The Panthéon came about because of a vow that King Louis XV made to God in
1744; should he recover from his illness, he would build a replacement for the
ruined church of the Abbey of St. Genevieve, the patron saint of Paris. He did recover and
Jacques-Germain Soufflot was commissioned to design it.
Construction of the Panthéon began in 1757 in the neoclassical style, its
overall design being that of a Greek cross with massive Corinthian columns. It
had a triple dome decorated with stunning frescoes by the famous artist Antoine
Gros. But though the foundation was laid in 1758, economic problems meant that
work progressed slowly and Soufflot didn’t get to see the end of his project
as he died in 1780. He was replaced by his pupil Jean-Baptiste Rondelet, but
his plans were not entirely followed, as Rondelet had different ideas.
The remodeled Abbey of St. Genevieve was completed just in time (1790) to see
the beginnings of the French Revolution. But when statesman Honoré Gabriel
Riqueti, comte de Mirabeau, died a year later, the Revolutionist government
changed the church into a mausoleum for the burial of great Frenchmen, the first
of whom to be interred was Mirabeau.
Since this time, it swapped between being a church and a burial place for
martyrs and brilliant French citizens, and it is the latter that it continues to
be, as well as a meeting house for the great intellectuals of France.
It was here that, in 1851, physicist Léon Foucault constructed a 219.8 ft
(67m) Foucault pendulum underneath the central dome to demonstrate the rotation
of the earth. The original pendulum is now kept in the Musée des Arts et
Métiers, but a replica is displayed at the Panthéon.
The Panthéon has a vast crypt in a subterranean chamber, the entrance of
which has an inscription that reads “AUX GRANDS HOMMES LA PATRIE
RECONNAISSANTE" (“To the great men, the grateful homeland"), and those buried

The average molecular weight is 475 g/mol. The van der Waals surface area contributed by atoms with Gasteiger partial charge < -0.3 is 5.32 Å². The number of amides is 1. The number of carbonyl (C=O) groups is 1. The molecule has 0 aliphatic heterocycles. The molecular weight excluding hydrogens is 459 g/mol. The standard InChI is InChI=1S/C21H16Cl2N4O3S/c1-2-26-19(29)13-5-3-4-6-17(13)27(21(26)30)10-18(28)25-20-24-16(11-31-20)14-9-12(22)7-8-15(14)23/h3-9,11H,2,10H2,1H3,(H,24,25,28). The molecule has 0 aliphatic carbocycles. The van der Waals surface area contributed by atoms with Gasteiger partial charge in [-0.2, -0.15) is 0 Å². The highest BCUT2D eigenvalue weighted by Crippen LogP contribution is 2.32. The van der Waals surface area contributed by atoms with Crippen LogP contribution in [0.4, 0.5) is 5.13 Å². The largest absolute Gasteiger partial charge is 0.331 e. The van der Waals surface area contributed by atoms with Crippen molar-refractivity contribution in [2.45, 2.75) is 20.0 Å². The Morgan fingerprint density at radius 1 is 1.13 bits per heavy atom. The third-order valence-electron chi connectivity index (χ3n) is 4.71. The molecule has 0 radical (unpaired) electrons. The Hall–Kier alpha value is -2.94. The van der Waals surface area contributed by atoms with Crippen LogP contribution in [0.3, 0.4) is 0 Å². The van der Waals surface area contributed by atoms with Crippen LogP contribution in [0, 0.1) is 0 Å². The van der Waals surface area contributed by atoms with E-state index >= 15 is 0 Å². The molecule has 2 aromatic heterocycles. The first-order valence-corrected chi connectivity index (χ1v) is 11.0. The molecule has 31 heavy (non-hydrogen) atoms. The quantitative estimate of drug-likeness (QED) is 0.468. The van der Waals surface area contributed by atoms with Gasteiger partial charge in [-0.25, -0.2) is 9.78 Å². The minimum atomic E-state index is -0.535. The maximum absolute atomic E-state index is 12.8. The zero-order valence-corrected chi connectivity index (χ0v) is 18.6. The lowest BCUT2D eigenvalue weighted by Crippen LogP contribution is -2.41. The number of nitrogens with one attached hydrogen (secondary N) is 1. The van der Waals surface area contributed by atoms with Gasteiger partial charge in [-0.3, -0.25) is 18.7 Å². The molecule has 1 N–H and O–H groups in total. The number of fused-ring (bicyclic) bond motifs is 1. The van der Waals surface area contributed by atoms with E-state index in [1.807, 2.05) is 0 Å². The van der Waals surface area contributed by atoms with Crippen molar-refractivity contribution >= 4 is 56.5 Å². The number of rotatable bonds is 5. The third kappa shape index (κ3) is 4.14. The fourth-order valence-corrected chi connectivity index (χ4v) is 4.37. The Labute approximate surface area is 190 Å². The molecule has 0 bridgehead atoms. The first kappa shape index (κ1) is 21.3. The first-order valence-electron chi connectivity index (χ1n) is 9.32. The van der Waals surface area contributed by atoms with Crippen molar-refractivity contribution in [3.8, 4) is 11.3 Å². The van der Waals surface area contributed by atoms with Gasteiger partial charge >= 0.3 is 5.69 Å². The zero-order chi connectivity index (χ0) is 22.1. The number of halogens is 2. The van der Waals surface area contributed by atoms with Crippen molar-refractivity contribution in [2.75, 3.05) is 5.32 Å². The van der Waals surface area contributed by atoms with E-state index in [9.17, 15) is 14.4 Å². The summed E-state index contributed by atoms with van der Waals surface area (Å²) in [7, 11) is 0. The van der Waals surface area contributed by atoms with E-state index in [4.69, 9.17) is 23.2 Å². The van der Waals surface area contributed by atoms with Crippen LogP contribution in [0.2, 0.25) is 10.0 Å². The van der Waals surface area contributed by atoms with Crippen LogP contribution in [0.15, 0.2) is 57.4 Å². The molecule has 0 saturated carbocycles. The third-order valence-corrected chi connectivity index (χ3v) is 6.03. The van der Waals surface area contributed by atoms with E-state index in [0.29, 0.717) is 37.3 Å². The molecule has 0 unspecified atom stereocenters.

here were acknowledged by the Nation for the honor they brought it.
Among those worthy are writers Voltaire, Rousseau, Victor Hugo, and Émile
Zola, and a high-profile member of the French Resistance, Jean Moulin, as well
as Maria Skłodowska-Curie, Polish-French physicist and chemist famous for her
pioneering research on radioactivity, Louis Braille, who invented Braille, Jean
Jaurès, a French Socialist leader, and Soufflot, the architect of the
More recently, the coffin of Alexandre Dumas (1802–1870), the author of The
Three Musketeers, was carried to the Panthéon in a great ceremony (2002), and
in 2007, President Jacques Chirac unveiled a plaque there recognizing
2,600 people who saved the lives of Jews during the Second World War.
One of the most important architectural achievements of its time and one of
the greatest Neoclassical monuments, the Panthéon is a true masterpiece. Its
view is quite fantastic, too; you can see almost all of Paris
The closest Métro is Cardinale Lemoine and the closest RER station is
Luxembourg station on line B. Photos are only allowed in some areas.
April 1 to September 30: 10 a.m. - 6:30 p.m.
October 1 to March 31: 10 a.m. - 6 p.m.
Reduced : €4.50
Minors under 18, 18-25 years old EU citizens and the disabled: free
Phone: +33 1 4432 1800